I am looking at two sketches in my notebook that a Turkmen horse breeder named Murat is drawing in front of me. One is of a large cat with big spots and short legs; the other, a sleek cat with a long tail. One is a leopard. For a minute, I think the other one is an Akhal-Teke, the descendant of the ancient Turkmen horse, the pride and “wings of the hearts” of the Turkmen people, known as the “fusion of snake, cheetah, and eagle."
He presses his finger against it and says “ghepard,” which means "cheetah" in Russian and adds, “I saw it one late afternoon not far from Kopet Dag mountains, west of them…two years ago."
It is my second visit to Turkmenistan, in most part to attend with Kyrgyz businessman and horse breeder Nourlan Mamyrov events to celebrate the pride and glory of Turkmenistan, the Akhal-Teke horse (more commonly known as the “Golden Horse”). Horses are part of my life. I learned to hold on to a horse’s mane before I learned how to walk. After a long stint as a professional dressage rider during my teenage years, today I mostly hold on to a horse’s mane to climb steep mountains to place and collect camera traps for snow leopards.
Throughout my wildlife conservation life, I've seen passion and knowledge of horses in certain societies help soften social and cultural boundaries--and develop common ground over contentious conservation and wildlife issues.
As I later watch Turkmen President, Gurbanguly Berdimuhamedow, gently stroke his beautiful golden steed and whisper soft somethings in his ear, I wonder whether the shared love of the Akhal-Teke, together with that of Turkmenistan’s environment and heritage, can become an opportunity to convince the president to take a key role in the conservation of the country’s golden wild felids, the Persian leopard and the Asiatic cheetah.
Turkmenistan is a country of rugged beauty, mystery, and beautiful and welcoming people. In 2014, researchers Petra Kaczensky and John Linnell traveled to Badhyz State Nature Reserve in southern Turkmenistan and surrounding wildlife sanctuaries (Gyzyljar and Chemenabat) to assess the status of several important prey species for leopards and cheetah, including the urial and goitered gazelle. They told of leopard tracks but reported that Asiatic cheetahs have not been seen in the reserve since the 1960s (Breitenmoser 2002).
The status of the Asiatic cheetah in Iran is quite dire: In the past 15 years, 48 cheetahs are believed to have died--seven from natural causes, 21 at the hands of farmers, 15 in car accidents, and five as a result of hunting.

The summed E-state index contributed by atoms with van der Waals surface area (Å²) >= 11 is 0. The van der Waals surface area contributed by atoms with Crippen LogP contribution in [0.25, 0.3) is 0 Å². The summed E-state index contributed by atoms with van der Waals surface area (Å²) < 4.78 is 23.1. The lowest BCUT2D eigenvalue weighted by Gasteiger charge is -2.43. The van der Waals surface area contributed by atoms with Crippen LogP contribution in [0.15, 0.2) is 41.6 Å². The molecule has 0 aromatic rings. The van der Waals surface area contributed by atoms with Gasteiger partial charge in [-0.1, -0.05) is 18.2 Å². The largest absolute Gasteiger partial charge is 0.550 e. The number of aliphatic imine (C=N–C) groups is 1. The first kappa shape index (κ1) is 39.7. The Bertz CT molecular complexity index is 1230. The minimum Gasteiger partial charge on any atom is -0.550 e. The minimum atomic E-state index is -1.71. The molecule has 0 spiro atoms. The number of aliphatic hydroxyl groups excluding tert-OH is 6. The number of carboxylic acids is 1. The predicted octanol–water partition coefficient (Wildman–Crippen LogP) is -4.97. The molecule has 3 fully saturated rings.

In 2016, Kaveh, one of the Persian leopards collared by Mohammad Farhadinia of Future4Leopards crossed from Tandoureh National Park in the Kopet Dag mountains into Turkmenistan and came very close to Ashgabat, the capital of Turkmenistan. It has likely settled there.
But could cheetahs have crossed into Turkmenistan from Iran? Amirhossein Khaleghi of the PWHF writes that there has been no hard evidence of cheetahs on the Iran-Turkmenistan border in almost a couple of decades. But around three years ago, based on a hunter report, a survey was done indicating the possibility of cheetah presence. And around that time, the IRS documented a large family of Asiatic cheetahs in Miandasht Wildlife Refuge in northeastern Iran near the border of Turkmenistan, some 150 km from the Turkmen border. Similarly, the PWHF team documented a group of cheetahs in Touran Biosphere Reserve west of Miandasht. One cheetah was also spotted in Golestan National Park after 40 years.
The opportunity to make a tangible difference in Turkmenistan to conserve Persian leopards is real, given documented crossings between Iran and Turkmenistan, as well as documented presence in the Kopet Dag mountains and the Badhyz reserve. And perhaps there is still a slim chance to give the Asiatic cheetah the opportunity to reoccupy its historic range. If the sightings of locals like Murat can be corroborated, then there is no time to lose.
My proposition: Run a transect from Ashgabat to south of the Haserdag reserve along the Iranian border. I see no better way than doing so on the back of an Akhal-Teke, who has been compared to the cheetah, with a long back and legs, high shoulders, and strong muscles. And perhaps President Berdimuhamedow may want to lead this expedition.
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